Story 02: Education of a DropoutStory | Print | eMail | Related Media | Archives
Written by Mike Spock
The third turning point of these uneven years was my initiation into the professional museum world. The Dayton Museum of Natural History was a sidebar department of the public library. It had grown into museumhood through the almost haphazard accretion of attic-donated odds and ends. By the mid '50s the museum, housed across from the main library in an old pump factory, had begun to look and feel like the real thing. Among the organized clutter there was a light bulb filled with murky water (a remnant of the Dayton flood of 1913, a rocker reputed to belong to Abraham Lincoln "authenticated" by a tintype of the president sitting in what looked very much like the chair, a tired Egyptian mummy that was a compelling landmark for spooked-out kids, and a small indoor zoo of "rescued" animals. But the Dayton museum also had a significant and growing collections of natural specimens and ethnographic artifacts, and two floors of exhibits put together by WPA artists during the Depression.
Of course I didn't know at the time that she would become my wife and professional colleague, but I had followed Judy Wood as a junior-level all-purpose museum assistant on an Antioch job period. My first museum job! She, and then I, had covered the front desk, directed school groups and other odd jobs, but there was so much left for the tiny staff to do that we were able to insinuate ourselves into a variety of projects. Our storm-browed director, E.J. Koestner, in spite of his intimidating looks, had the happy gift of giving everyone who showed up at the door—weekend volunteers, high school students, Antioch Co-ops—a chance to contribute and learn. For all of us there were animals to feed (and clean up after,) collections to catalog, mailings to get out, afterschool clubs to run, a museum store to staff, walls to paint. Each of us responded to Koestner's trust and grew to meet his expectations. Most intriguing to Judy and me was the possibility of new exhibits to build.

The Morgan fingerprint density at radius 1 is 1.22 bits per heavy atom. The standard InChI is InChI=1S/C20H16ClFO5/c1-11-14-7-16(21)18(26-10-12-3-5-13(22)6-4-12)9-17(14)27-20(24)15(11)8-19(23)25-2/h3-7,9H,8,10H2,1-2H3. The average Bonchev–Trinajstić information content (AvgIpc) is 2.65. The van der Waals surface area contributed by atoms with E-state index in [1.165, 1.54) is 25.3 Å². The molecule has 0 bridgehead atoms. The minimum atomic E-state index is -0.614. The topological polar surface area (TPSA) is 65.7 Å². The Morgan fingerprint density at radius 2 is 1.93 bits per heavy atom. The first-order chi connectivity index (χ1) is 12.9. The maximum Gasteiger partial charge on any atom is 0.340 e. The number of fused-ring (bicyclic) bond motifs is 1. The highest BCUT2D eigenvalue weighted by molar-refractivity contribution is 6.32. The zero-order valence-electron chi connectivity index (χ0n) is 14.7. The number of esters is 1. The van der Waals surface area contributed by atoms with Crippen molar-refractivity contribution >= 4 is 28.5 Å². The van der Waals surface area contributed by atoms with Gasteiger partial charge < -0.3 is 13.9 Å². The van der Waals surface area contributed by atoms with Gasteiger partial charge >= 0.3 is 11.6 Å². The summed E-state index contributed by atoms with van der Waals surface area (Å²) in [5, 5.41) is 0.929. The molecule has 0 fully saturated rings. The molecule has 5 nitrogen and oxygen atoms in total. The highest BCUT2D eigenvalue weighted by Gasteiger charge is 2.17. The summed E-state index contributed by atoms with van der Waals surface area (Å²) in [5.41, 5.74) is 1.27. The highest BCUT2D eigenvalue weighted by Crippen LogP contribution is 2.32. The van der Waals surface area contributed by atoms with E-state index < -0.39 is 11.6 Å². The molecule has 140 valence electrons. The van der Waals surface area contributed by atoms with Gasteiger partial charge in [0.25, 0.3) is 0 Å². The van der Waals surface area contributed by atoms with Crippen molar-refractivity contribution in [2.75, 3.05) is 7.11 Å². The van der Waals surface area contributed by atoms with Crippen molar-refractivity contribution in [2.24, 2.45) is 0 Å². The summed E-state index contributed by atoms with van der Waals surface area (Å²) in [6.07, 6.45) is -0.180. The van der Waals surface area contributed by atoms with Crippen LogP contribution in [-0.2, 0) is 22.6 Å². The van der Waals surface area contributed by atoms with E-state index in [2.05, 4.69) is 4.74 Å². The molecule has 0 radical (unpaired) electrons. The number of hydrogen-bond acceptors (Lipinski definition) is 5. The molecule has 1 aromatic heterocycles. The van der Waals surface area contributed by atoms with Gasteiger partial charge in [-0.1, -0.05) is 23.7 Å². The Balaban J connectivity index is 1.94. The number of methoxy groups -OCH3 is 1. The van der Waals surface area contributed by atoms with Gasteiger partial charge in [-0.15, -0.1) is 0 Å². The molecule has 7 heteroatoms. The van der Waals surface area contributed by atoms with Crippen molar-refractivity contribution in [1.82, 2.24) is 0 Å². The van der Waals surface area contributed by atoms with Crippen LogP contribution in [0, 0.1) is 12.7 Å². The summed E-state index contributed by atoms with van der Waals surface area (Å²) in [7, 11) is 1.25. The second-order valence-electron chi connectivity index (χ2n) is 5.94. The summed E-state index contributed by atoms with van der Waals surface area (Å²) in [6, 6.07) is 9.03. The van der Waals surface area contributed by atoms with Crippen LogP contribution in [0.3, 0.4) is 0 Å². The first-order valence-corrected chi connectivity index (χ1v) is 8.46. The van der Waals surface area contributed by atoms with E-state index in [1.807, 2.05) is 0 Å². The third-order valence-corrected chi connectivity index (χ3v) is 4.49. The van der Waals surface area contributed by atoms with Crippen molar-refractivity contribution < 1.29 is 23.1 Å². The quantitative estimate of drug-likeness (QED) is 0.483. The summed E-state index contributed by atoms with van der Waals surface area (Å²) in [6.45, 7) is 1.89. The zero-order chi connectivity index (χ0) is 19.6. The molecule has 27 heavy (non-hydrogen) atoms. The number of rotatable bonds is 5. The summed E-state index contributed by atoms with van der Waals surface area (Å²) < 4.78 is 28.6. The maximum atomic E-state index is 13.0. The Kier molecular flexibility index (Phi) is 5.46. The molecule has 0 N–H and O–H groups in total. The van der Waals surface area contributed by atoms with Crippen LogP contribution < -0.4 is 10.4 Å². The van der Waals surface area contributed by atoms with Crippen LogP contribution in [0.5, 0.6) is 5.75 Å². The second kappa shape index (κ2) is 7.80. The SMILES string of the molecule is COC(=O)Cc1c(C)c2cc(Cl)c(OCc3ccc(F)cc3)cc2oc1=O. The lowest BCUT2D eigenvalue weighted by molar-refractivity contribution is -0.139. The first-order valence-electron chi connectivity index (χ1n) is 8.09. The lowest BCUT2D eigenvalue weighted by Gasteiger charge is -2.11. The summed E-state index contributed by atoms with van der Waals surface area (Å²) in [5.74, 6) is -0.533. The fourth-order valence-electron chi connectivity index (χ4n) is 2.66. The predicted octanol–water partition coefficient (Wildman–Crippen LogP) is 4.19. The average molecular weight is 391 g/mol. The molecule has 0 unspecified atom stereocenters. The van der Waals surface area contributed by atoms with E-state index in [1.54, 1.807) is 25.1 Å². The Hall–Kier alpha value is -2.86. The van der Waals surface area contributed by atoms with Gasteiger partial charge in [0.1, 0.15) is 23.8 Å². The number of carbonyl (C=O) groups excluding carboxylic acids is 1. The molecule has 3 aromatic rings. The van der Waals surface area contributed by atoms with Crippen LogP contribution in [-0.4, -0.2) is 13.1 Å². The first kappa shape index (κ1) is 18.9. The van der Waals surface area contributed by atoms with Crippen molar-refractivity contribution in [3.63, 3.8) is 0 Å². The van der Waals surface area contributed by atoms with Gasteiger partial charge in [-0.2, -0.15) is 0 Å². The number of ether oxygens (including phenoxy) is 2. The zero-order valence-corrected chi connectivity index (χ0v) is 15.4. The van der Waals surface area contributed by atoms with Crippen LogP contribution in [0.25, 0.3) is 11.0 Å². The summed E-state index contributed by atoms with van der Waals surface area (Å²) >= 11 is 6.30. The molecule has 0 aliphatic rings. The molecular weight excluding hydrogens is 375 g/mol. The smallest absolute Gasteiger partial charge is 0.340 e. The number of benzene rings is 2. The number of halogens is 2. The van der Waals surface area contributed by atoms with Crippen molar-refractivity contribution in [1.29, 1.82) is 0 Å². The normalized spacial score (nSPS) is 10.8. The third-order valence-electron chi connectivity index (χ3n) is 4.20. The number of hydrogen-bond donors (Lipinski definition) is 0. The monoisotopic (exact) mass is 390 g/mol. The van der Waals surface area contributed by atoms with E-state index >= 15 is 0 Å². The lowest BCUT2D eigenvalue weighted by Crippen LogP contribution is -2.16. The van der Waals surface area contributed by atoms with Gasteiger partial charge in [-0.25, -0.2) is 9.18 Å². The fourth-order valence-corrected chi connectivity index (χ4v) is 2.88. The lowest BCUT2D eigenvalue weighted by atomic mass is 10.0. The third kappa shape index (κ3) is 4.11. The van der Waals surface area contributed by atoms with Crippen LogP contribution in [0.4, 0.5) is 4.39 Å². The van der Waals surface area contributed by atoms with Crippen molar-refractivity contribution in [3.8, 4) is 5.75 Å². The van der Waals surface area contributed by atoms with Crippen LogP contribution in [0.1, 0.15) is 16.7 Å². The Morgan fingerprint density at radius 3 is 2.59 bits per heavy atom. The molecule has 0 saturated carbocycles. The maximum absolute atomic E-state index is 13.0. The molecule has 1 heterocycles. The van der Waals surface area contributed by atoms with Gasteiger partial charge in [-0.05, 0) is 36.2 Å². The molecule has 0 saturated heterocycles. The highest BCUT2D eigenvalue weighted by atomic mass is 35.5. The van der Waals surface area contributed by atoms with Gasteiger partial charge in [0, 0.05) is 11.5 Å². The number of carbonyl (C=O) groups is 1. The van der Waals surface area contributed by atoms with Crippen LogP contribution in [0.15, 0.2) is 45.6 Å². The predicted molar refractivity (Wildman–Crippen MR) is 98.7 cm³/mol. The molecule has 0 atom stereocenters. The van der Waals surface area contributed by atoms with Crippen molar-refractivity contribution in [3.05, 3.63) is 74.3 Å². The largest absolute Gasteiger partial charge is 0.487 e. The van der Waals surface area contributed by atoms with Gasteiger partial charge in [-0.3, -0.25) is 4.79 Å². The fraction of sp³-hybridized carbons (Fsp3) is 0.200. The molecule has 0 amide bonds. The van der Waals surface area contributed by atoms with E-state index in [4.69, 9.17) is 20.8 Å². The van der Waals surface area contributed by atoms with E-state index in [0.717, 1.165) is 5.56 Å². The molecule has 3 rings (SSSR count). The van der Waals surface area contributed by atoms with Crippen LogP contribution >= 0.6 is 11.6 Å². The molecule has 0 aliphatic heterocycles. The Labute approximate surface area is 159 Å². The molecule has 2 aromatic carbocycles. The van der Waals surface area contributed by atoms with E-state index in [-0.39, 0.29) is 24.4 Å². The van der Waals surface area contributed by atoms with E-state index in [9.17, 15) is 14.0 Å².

Koestner had ambitious plans for an independent and newly housed museum. As before, he enlisted all of us in creating his new museum. I found myself working with the famous architect, Richard Neutra, on plans for the building, and with Bill Marshall, head of exhibits at the Ohio State Museum. We cooked up a complementary approach to the content and layout for the visitor experience. Bill and I designing, scripting and crafting the exhibits. Working into the night, we heard the recorded phone line locating where the brand new Sputnik could be found among the stars and answered persistent calls to settle arguments about the gestation period of elephants. Our crew included Judy helping with illustrations and murals and a gifted alcoholic finish carpenter who showed up when he was dry to build exhibit walls and cases. By that time I was working as an independent contractor under Bill's supervision. Unlike my earlier and somewhat formal relationship with my swimming coach, Bill Marshall and I became close friends as he served as our leader and my next teacher. And of course there was E.J. Koestner whose permissive approach encouraged our independence and growth, and for me a new idea of the possible. In several years we worked our way through about two-thirds of the master plan and my museum career was launched—irrevocably.
Judy and I were married and moved into a spacious loft above a row of storefronts that was a dead-on replica of Edward Hopper's Sunday Morning, save for the traffic signal that bathed our living room—changing every few seconds—with red, green and yellow light. When I finally managed to assemble the bits and pieces adding up to a degree, Judy lifted up our three-month-old Danny at the back of the crowd to "see Daddy graduate."